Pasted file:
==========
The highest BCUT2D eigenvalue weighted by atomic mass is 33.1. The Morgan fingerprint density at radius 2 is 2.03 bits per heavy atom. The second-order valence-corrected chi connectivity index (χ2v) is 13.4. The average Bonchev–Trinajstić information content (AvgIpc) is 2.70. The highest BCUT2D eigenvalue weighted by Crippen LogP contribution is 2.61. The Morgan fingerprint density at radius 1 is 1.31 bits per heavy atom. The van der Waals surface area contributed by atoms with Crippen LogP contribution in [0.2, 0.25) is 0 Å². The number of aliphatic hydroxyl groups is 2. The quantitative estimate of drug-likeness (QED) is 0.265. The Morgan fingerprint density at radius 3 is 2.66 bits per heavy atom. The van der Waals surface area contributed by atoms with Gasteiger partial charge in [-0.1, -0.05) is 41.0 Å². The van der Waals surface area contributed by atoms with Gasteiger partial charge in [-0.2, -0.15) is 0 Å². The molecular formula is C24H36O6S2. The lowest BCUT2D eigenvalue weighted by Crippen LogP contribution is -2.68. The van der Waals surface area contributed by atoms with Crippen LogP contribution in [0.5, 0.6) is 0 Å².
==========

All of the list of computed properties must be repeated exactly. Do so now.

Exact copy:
The highest BCUT2D eigenvalue weighted by atomic mass is 33.1. The Morgan fingerprint density at radius 2 is 2.03 bits per heavy atom. The second-order valence-corrected chi connectivity index (χ2v) is 13.4. The average Bonchev–Trinajstić information content (AvgIpc) is 2.70. The highest BCUT2D eigenvalue weighted by Crippen LogP contribution is 2.61. The Morgan fingerprint density at radius 1 is 1.31 bits per heavy atom. The van der Waals surface area contributed by atoms with Crippen LogP contribution in [0.2, 0.25) is 0 Å². The number of aliphatic hydroxyl groups is 2. The quantitative estimate of drug-likeness (QED) is 0.265. The Morgan fingerprint density at radius 3 is 2.66 bits per heavy atom. The van der Waals surface area contributed by atoms with Gasteiger partial charge in [-0.1, -0.05) is 41.0 Å². The van der Waals surface area contributed by atoms with Gasteiger partial charge in [-0.2, -0.15) is 0 Å². The molecular formula is C24H36O6S2. The lowest BCUT2D eigenvalue weighted by Crippen LogP contribution is -2.68. The van der Waals surface area contributed by atoms with Crippen LogP contribution in [0.5, 0.6) is 0 Å².